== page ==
Ear care is an often overlooked component of baby’s hygiene. Many mommies either care for their babies’ ears improperly or neglect ear care altogether. Here are some general guidelines for caring for your child’s ears.
The number one rule for ear care is NEVER USE A COTTON SWAB! Aside from compounding a wax buildup problem by pushing wax further into the canal, the swab can injure your baby’s eardrum. Ears depend on wax to help catch debris and protect the inner ear. Cleaning the canal is usually not necessary. Instead, periodically clean the exterior parts of your baby’s ears with a clean cotton ball dampened with warm water.
Should your pediatrician determine there is too much wax buildup, he or she will safely remove it during a visit. The doctor may recommend using a wax removal substance like Debrox as well. This solution works to gently break up the wax and froths a little to help expel excess wax.
At times, ear hygiene is not enough to maintain healthy ears. Ear infections, usually caused by mucous buildup in the middle ear from malfunctioning Eustachian tubes, are common maladies for babies. Most children suffer at least one ear infection before they are two, and many children will have many more than that. According to research, some babies are more prone to ear infections than others.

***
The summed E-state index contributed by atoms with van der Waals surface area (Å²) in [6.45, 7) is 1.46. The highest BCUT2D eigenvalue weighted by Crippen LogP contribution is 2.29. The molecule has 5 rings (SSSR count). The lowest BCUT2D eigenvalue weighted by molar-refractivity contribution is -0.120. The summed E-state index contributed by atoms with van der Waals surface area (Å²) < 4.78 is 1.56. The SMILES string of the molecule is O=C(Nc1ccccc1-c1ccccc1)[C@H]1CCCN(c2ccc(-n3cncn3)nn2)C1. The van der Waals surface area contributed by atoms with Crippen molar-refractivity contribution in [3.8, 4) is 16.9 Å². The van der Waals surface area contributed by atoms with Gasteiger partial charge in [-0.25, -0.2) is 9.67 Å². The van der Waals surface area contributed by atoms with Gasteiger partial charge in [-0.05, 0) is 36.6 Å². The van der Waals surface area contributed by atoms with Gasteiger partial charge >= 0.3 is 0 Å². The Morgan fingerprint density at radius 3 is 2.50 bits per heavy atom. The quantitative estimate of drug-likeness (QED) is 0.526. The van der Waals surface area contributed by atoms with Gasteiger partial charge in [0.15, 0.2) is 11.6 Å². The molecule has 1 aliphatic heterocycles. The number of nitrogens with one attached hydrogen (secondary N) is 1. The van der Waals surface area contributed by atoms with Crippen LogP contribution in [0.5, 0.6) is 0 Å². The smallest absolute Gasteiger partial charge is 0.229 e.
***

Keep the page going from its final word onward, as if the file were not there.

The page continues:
If your baby seems to be prone to ear infections, there are some preventative measures that you can take to prevent them from occurring so frequently. One of the most important things you can do is to keep your child away from cigarette smoke. Smoke can irritate the sensitive nasal passages in an infant, and can lead to dysfunction in the Eustachian tubes. Also, allergies and reclined bottle feeding can contribute to ear infections.
There are different schools of thought in the medical community about how to treat ear infections. Some pediatricians feel that regardless of whether the infection is viral or bacterial, the infection should be treated with antibiotics. Still, other doctors take a more conservative approach to prescribing antibiotics. Since more ear infections are viral, these doctors suggest encouraging the body’s natural defenses by recommending cleaning mucous through nose-blowing or nasal aspiration, drinking plenty of fluids, and treating pain with ibuprofen or acetaminophen.